Boulogne – May 23 1940. A town under siege. A rampant German panzer division hammers at its gates. Panic in the street and chaos on the docks. Air Raids. Frightened refugees and dispirited Allied soliers scramble to escape. Churchill sends the Guards: the Irish and the Welsh, to help the French garrison stem the German tide. Two fine battalions with no support against an armoured division. A hopeless task. Hours later he pulls them out but some are left. The final act-riffles against tanks across the Bassin Napoleon. The last bullet. The bitter taste of surrender.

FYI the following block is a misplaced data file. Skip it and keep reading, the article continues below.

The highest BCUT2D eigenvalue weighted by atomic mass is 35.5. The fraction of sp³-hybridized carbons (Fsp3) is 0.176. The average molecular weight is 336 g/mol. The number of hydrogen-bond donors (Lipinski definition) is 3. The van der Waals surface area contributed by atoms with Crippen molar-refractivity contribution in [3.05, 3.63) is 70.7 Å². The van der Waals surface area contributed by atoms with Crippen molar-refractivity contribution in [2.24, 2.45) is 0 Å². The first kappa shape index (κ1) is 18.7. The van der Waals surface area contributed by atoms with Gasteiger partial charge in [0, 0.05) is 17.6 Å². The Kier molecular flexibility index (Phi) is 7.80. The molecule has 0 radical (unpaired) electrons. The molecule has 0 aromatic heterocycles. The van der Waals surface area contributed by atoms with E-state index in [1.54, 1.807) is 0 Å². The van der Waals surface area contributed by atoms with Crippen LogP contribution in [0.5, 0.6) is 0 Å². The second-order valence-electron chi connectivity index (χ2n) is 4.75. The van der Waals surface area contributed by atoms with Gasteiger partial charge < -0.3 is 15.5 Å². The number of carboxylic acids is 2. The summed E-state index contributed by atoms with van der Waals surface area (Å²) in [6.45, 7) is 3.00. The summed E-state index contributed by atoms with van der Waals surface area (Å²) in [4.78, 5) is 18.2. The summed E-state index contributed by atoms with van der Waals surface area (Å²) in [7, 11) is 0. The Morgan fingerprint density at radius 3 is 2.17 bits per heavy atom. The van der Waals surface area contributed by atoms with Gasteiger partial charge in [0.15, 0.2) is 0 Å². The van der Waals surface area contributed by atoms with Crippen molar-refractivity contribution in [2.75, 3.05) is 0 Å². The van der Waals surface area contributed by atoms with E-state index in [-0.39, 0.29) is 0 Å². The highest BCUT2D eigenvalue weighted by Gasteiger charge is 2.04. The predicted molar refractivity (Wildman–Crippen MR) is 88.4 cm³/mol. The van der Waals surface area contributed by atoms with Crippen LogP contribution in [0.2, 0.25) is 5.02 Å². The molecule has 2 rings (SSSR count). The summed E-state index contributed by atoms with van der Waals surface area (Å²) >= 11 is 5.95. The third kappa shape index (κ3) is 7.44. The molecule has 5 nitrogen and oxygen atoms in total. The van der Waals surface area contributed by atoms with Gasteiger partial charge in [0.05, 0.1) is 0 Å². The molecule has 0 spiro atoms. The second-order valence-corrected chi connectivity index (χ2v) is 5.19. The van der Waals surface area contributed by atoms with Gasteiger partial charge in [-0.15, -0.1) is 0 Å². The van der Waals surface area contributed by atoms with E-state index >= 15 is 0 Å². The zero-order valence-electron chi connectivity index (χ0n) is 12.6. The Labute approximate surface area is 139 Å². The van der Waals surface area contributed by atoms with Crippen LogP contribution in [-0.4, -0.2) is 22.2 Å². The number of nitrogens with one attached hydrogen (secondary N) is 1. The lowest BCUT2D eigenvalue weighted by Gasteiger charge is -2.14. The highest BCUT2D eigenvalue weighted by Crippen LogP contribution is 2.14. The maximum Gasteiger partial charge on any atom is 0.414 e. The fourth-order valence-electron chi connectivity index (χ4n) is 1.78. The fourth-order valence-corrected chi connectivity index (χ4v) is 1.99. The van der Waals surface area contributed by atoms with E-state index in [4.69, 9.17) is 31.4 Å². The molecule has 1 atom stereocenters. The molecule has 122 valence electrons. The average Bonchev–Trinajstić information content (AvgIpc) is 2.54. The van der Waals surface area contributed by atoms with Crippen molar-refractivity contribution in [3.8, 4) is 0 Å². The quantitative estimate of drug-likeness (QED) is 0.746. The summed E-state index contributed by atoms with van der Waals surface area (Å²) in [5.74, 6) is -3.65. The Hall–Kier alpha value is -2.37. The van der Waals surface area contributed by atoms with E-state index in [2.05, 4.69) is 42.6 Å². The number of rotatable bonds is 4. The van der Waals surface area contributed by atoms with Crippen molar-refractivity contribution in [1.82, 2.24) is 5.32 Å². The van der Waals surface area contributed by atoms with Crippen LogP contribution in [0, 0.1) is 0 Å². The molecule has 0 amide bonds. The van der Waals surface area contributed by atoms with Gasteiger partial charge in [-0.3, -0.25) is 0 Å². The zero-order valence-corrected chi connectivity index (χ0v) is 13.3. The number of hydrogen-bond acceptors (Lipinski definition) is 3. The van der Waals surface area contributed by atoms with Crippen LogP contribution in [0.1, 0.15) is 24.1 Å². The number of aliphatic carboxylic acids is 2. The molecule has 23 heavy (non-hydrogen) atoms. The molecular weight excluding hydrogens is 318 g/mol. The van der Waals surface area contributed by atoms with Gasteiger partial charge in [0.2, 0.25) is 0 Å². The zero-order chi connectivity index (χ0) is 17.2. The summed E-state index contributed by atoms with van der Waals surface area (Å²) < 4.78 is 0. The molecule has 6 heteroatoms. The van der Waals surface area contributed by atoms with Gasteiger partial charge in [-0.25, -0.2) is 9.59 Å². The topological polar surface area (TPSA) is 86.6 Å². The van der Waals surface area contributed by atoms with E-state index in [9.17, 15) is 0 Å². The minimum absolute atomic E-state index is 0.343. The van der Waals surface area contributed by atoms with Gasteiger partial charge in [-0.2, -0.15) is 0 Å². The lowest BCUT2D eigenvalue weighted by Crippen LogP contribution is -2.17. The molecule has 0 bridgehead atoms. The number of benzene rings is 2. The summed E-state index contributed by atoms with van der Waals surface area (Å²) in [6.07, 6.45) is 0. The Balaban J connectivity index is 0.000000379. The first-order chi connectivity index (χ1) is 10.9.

BATTLEGROUND EUROPE: BOULOGNE
As German armored columns moved to seal off French ports from retreating British troops in 1940, Winston Churchill had few reserves he could commit. In an attempt to delay the Germans at Boulogne, Churchill sent in two battalions of the Irish Guards and Welsh Guards in a hastily-organized amphibious landing. In Battleground Europe style, eyewitness accounts and original photographs provide previously unknown details. A guide is also provided to the monuments, battle sites and accommodations in this historic city as they are today.
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